they developed one or two bad jugs and the owner's knee-jerk reaction is that "the engine is tired" and needs to be overhauled. (Or sometimes that's the mechanic's knee-jerk advice to the owner.)
To which I say, "If you had a bad alternator, would you overhaul the engine? No? Well then why do it for a bad cylinder? They're both simple, bolt-on units!"
Your friend's biggest problem in taking those engines to the ripe old age they probably deserve may well be finding a cooperative IA willing to keep approving them for return to service each year.
(Unless he's lucky enough to have you signing off his annuals!) In this post-GARA age of litigation against shops and mechanics, it's hard to find an IA
willing to stick his neck out for a customer any more. After having talked with a few aviation plaintiff's attorneys, I find it hard to blame them.
Engine Monitor? Oil Analysis?
I first want to thank you for taking the time to respond to my query with a complete and thought-provoking answer. It sounds like we're on the same wavelength; namely if it isn't broke, don't fix or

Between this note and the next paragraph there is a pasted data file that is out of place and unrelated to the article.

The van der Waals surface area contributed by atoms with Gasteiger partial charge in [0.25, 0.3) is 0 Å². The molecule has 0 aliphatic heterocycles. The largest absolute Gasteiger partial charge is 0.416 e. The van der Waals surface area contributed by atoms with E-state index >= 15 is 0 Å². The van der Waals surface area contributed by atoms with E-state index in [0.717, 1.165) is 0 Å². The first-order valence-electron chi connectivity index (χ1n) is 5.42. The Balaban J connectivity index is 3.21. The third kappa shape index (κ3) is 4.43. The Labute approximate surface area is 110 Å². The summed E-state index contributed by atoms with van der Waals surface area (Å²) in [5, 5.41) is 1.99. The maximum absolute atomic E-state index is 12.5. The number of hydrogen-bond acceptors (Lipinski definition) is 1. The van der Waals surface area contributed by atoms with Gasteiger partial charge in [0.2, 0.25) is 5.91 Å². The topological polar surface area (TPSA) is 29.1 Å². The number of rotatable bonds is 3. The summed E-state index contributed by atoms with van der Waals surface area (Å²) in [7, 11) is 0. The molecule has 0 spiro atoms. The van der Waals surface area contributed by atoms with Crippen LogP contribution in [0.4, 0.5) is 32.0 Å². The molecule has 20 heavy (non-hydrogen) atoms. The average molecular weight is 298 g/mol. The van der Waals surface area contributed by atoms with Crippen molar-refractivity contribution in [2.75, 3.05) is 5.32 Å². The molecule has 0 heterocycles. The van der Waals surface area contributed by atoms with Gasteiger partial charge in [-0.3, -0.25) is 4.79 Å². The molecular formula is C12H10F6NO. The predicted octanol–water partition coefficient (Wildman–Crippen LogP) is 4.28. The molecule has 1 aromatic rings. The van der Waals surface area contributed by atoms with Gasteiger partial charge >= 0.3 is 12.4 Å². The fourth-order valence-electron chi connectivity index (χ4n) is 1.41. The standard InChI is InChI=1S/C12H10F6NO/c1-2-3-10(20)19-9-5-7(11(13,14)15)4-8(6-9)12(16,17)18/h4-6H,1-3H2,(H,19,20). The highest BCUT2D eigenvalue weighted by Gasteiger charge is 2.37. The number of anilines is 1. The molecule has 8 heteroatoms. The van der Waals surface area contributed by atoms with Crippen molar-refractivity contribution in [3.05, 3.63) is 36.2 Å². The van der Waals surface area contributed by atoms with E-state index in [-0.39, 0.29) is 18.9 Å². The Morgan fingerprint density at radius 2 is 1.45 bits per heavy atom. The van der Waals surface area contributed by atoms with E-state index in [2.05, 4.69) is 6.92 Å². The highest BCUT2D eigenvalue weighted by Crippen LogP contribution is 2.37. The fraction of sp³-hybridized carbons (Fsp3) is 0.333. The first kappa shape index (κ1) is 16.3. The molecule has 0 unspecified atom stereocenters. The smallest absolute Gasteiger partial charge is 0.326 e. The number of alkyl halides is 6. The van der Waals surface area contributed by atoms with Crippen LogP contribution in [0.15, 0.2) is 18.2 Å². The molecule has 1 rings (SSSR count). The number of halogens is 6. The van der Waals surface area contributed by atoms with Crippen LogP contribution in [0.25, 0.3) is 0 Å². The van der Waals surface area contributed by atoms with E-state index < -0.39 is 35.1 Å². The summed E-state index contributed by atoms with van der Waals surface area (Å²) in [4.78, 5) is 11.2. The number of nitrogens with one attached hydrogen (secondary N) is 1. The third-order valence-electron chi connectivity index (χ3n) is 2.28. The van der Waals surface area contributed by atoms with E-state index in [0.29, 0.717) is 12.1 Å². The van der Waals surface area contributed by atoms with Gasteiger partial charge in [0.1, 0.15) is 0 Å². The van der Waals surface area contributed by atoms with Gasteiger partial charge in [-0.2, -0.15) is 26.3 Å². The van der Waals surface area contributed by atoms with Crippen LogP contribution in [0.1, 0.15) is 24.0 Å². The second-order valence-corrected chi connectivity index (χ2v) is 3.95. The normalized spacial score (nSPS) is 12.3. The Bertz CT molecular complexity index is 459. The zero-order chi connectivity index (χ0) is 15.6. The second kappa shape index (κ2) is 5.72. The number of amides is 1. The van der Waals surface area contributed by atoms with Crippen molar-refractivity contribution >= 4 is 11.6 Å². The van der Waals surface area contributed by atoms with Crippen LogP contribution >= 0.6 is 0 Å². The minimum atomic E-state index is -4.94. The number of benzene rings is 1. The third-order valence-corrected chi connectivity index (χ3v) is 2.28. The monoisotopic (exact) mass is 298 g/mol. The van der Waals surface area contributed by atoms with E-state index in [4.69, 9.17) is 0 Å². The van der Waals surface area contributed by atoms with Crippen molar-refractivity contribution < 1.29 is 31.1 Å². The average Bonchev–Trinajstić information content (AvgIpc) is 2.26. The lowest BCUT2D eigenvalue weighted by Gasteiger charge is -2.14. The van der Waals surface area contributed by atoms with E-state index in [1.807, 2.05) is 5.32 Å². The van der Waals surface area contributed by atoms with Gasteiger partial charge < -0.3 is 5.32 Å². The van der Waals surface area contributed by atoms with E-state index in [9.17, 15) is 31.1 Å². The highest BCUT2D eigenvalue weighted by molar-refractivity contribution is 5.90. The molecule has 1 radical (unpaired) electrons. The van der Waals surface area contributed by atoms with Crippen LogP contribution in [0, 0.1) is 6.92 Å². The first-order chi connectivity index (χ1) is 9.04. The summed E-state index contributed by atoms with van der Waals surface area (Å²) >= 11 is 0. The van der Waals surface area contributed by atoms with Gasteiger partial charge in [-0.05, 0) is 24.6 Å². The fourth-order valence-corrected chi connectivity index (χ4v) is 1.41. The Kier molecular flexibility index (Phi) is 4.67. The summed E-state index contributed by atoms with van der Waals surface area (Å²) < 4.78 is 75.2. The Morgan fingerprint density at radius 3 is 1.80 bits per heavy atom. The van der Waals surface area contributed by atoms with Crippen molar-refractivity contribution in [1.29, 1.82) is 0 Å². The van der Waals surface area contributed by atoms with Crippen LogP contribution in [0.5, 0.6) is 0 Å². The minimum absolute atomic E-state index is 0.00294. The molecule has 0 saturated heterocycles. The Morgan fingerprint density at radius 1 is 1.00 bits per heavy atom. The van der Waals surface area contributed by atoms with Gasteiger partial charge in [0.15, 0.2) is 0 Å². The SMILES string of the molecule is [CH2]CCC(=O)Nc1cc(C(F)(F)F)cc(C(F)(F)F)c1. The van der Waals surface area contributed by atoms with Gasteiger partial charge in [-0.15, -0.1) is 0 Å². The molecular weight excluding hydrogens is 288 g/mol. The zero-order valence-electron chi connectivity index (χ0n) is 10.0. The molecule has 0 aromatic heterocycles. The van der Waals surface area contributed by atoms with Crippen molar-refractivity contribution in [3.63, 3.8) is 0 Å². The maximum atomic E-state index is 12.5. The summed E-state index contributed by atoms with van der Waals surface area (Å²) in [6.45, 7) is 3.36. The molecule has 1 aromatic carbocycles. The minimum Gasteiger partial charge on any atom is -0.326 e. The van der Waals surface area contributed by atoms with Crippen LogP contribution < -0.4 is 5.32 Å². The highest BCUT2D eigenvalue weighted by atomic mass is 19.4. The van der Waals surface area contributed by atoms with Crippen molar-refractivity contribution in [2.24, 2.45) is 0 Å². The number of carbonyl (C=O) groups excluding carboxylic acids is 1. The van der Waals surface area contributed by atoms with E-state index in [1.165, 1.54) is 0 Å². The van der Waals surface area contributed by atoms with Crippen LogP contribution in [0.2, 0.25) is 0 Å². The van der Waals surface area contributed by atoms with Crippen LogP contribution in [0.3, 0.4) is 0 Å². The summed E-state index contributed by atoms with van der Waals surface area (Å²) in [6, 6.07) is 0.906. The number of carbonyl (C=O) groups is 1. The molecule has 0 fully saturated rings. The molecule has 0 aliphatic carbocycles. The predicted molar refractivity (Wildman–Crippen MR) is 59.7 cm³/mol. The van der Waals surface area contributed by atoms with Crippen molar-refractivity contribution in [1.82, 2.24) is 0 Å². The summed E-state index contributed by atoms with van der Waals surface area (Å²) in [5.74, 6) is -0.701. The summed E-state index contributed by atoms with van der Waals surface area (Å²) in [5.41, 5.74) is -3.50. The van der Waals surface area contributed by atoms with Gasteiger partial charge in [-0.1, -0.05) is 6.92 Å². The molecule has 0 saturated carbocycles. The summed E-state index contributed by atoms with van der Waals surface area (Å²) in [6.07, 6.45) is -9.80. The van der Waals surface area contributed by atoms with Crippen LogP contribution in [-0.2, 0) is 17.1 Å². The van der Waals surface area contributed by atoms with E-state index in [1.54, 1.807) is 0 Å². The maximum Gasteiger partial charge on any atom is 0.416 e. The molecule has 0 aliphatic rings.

Your comments lead to a couple more questions: My friend's D55 Baron currently has a single-probe EGT and single-probe CHT as delivered from the factory. The local hangar rats are telling him he needs
a Chinese television engine analyzer system installed. I'm telling him those engines have run just fine for 1,650 hours with what's installed now, and that the engine analyzer maybe is
an item for him to consider installing when he gets around to replacing the engines -- hopefully several hundred hours from now. I say that if something goes wrong with an engine, he'll know it by
roughness, loss of power, bad mag checks, compression checks, etc. What do you think?
Second, the same hangar rats are saying he needs to do oil analysis samples. I can see the value of doing it, but would caution him not to put too much emphasis on the results and not make a hasty
decision on spending a pile of money without fully exploring all the alternatives if he has a high number on an oil sample. The old guys used to say it wasn't a serious problem until you got to where